I did it!
I registered for the 2011 ING New York City Marathon! With that said, I kept my eye on this year’s race. It was amazing!
The 40th running of ING NYC Marathon featured the strongest showing yet of an American woman runner, 10,000 meter Olympic Bronze medalist Shalane Flanagan of Portland, Ore., finished the race in a strong second with a time of 2:28:40. She credited her strong finish to her intense training in the high altitudes of Mammoth Lakes, Calif. She says she is ΓÇ£absolutely hooked,ΓÇ¥ and plans to compete in the 2012 London Olympics.
You too can be hooked on marathons just like Shalane.
Here are some tips to help you run your first Marathon.
As always, check with your physician before participating in any exercise routine.
Once medically cleared getting the right running shoe is key! Many runner stores offer expert advice on sneaker selection; some even have systems to determine your running stride. ItΓÇÖs a good idea to start there.
I like to use lightweight and supportive sneakers.
Next begins your training. A marathon is both grueling and demanding on the body and pushes your physical limits to the max. But just as important as the physical stamina is, the mental stamina is just as challenging.
Train the body as well as the mind to perform at its best. Before each run start off with at least 10 minutes of stretching. Like any exercise routine a good stretch goes a long way in minimizing injury.
Once warmed up, I advise running laps at a nearby park or if a track is available, as a beginning point.
Drink plenty of fluids. Adding a strong protein and carbohydrate diet goes a long way to supply your body the nutrients it needs to sustain you on your run.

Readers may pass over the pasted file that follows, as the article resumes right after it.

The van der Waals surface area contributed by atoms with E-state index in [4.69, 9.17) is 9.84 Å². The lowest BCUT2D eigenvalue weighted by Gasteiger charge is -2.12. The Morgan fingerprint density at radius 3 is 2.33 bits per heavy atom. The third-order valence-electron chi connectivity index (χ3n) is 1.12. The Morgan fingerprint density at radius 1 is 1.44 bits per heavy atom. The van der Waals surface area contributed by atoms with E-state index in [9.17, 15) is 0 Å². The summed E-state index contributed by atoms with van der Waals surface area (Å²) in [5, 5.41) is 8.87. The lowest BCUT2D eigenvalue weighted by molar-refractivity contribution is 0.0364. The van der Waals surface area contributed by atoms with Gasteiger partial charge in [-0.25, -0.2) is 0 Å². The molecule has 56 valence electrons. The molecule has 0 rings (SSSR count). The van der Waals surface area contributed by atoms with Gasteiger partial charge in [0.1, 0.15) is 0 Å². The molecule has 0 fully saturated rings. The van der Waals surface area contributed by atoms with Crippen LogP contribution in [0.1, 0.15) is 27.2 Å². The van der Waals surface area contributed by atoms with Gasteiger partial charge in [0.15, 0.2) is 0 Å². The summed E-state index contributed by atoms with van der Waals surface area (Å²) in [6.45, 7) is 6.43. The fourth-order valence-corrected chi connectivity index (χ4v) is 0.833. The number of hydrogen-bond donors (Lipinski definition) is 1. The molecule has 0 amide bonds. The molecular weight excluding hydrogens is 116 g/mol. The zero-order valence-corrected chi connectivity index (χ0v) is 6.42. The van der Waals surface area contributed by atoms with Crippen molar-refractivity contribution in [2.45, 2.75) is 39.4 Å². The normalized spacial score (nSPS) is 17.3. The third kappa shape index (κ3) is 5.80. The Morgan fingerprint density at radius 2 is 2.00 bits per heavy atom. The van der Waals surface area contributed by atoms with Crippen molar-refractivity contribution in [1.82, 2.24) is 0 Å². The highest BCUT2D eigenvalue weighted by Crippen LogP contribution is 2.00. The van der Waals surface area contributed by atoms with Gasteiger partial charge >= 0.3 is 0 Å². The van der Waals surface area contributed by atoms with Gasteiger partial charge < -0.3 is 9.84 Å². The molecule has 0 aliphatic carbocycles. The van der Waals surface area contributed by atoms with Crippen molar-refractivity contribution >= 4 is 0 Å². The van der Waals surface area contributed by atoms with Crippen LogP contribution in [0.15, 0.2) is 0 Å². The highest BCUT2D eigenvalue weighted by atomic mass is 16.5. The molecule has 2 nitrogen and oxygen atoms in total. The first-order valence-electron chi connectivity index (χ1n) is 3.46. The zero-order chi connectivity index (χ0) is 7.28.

If itΓÇÖs your first time, how many miles you run now is not important. What is important is your breathing technique, your running posture and mental picture.
Breathe in through your nose and out your mouth and try to run as upright as possible, as this places less stress on the knees. As for your mental picture I like to vision the end point I am running to and just smile on the way there.
Keep a record of your runs as a progress report. Some tracks will tell you how many laps it takes to complete one mile, but todayΓÇÖs smart phones have so many Apps and GPS which can track your run time and distance for you, allowing you to save it in a file.
Use the track to train your breathing and stamina. Once youΓÇÖve mastered running at least 3 miles on the track, you can now plan a safe route on streets. Start to move your distance up in miles from three to 5.5 and to 10. Always drink plenty of fluids before and after you finish the run. Once you get to ten to 13 miles, youΓÇÖre at a half-marathon.
Run six miles a day for the next five days. If you’re doing the math you can see youΓÇÖve already ran four miles over a marathon in the course of a week. Add in a few long runs equaling the time it would conceivably take you to run the entire course three or four weeks before race day. Now youΓÇÖre on your way to competing in races.
Well, I better get running myself!